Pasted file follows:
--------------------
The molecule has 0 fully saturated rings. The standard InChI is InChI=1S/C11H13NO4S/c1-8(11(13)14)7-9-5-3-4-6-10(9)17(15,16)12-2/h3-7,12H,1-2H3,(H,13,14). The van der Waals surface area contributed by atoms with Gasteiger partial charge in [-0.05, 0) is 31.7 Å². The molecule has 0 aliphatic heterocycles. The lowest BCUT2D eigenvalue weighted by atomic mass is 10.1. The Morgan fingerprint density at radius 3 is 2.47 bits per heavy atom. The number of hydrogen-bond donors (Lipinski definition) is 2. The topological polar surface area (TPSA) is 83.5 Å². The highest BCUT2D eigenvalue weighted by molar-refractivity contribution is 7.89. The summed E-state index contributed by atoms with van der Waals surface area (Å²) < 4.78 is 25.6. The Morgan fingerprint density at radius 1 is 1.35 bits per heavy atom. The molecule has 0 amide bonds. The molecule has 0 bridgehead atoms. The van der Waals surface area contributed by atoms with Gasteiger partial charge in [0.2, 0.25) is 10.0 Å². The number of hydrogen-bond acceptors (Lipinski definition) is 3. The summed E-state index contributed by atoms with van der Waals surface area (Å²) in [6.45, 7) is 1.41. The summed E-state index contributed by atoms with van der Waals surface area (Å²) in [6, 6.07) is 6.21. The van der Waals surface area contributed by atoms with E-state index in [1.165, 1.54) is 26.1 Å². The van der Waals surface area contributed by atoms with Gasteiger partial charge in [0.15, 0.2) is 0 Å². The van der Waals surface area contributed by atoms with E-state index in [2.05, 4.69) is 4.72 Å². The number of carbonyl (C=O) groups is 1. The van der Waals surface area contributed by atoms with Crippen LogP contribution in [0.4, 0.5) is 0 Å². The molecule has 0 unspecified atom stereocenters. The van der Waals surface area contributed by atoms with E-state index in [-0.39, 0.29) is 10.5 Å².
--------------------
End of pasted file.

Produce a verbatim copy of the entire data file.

The molecule has 0 fully saturated rings. The standard InChI is InChI=1S/C11H13NO4S/c1-8(11(13)14)7-9-5-3-4-6-10(9)17(15,16)12-2/h3-7,12H,1-2H3,(H,13,14). The van der Waals surface area contributed by atoms with Gasteiger partial charge in [-0.05, 0) is 31.7 Å². The molecule has 0 aliphatic heterocycles. The lowest BCUT2D eigenvalue weighted by atomic mass is 10.1. The Morgan fingerprint density at radius 3 is 2.47 bits per heavy atom. The number of hydrogen-bond donors (Lipinski definition) is 2. The topological polar surface area (TPSA) is 83.5 Å². The highest BCUT2D eigenvalue weighted by molar-refractivity contribution is 7.89. The summed E-state index contributed by atoms with van der Waals surface area (Å²) < 4.78 is 25.6. The Morgan fingerprint density at radius 1 is 1.35 bits per heavy atom. The molecule has 0 amide bonds. The molecule has 0 bridgehead atoms. The van der Waals surface area contributed by atoms with Gasteiger partial charge in [0.2, 0.25) is 10.0 Å². The number of hydrogen-bond acceptors (Lipinski definition) is 3. The summed E-state index contributed by atoms with van der Waals surface area (Å²) in [6.45, 7) is 1.41. The summed E-state index contributed by atoms with van der Waals surface area (Å²) in [6, 6.07) is 6.21. The van der Waals surface area contributed by atoms with E-state index in [1.165, 1.54) is 26.1 Å². The van der Waals surface area contributed by atoms with Gasteiger partial charge in [0.15, 0.2) is 0 Å². The van der Waals surface area contributed by atoms with E-state index in [2.05, 4.69) is 4.72 Å². The number of carbonyl (C=O) groups is 1. The van der Waals surface area contributed by atoms with Crippen LogP contribution in [0.4, 0.5) is 0 Å². The molecule has 0 unspecified atom stereocenters. The van der Waals surface area contributed by atoms with E-state index in [-0.39, 0.29) is 10.5 Å².